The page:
Contract security guards at federal buildings across the country would be able to carry firearms and detain people, under legislation making its way through the House.
The legislation, passed by the House Transportation and Infrastructure Committee May 20, would give the Federal Protective Service the ability to let private security contractors working for the agency carry firearms in federal buildings regardless of state laws. Right now, the agency follows state laws regarding firearms.
The bill also gives security guards the right to detain people without a warrant if they see them breaking the law or if the guard has reasonable grounds to believe they have broken the law
While the Public Buildings Reform and Savings Act of 2015 mostly deals with reforming federal real estate and leasing management, the bill also includes several provisions related to FPS, which guards General Services Administration buildings across the country.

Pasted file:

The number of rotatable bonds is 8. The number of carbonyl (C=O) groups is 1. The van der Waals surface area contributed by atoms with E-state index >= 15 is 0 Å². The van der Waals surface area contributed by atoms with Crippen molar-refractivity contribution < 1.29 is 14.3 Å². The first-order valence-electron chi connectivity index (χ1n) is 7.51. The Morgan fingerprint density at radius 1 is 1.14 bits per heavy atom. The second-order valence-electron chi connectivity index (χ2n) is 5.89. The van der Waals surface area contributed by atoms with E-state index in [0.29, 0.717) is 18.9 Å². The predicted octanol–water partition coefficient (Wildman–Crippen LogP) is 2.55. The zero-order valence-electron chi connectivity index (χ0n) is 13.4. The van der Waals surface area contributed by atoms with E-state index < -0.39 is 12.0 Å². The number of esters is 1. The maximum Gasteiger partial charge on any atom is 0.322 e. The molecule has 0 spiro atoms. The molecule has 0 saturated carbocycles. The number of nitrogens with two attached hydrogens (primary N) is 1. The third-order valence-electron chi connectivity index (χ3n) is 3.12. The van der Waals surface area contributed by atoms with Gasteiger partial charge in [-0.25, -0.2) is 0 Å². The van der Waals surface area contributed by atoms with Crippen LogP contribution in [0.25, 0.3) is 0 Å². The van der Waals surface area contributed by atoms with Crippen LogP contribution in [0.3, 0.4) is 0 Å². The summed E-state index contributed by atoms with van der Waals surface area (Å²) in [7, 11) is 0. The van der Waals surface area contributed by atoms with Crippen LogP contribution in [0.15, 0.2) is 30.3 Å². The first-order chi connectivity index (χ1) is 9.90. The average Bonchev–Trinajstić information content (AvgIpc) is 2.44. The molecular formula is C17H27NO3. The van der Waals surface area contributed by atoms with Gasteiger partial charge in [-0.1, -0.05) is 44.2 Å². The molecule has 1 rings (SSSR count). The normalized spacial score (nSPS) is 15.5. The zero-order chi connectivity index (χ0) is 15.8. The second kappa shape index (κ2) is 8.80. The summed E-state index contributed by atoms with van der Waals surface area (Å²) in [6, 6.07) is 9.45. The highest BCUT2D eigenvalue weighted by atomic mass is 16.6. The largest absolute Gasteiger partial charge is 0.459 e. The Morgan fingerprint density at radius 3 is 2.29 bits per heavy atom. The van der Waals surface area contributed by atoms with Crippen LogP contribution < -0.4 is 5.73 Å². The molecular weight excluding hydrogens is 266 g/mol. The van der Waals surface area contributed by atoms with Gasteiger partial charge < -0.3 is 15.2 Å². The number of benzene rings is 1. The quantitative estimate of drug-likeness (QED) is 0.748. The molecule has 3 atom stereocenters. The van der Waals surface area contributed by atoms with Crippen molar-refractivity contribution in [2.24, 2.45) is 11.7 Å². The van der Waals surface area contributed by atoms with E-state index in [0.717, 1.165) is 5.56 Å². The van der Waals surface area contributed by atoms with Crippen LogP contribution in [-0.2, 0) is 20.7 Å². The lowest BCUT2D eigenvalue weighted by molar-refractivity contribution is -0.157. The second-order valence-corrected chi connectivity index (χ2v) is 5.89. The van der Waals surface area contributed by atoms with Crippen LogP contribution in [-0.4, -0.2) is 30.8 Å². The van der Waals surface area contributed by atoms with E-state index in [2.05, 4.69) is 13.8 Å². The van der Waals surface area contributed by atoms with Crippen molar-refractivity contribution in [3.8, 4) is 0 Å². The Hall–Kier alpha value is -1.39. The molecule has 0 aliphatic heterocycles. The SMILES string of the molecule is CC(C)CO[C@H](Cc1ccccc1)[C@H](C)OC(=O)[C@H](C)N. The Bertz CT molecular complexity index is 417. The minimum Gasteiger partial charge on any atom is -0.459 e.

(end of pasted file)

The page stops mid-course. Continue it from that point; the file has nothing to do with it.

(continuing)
The provisions help FPS address regional issues in managing its workforce, according to the office of Rep. Andre Carson, who put the provision into a larger bill reforming the federal leasing process.
For example, if FPS wants to move contracted security from Indiana to Chicago, it faces challenges involving the two states and firearms laws and cannot easily move personnel to where they are needed.
By providing a national framework for carrying firearms and for detaining people it makes it easier for FPS to keep track of the training and certifications needed, according to Carson's office.
"I am pleased that my recommendations to strengthen and improve the Federal Protective Service have been included in this legislation," Carson said in a statement. "As a former law enforcement official, I believe it is imperative that we do everything possible to protect the millions of federal workers and daily visitors, and to keep federal buildings safe.
FPS would also need to establish minimum uniform training standards for its contracted security workforce, according to the legislation.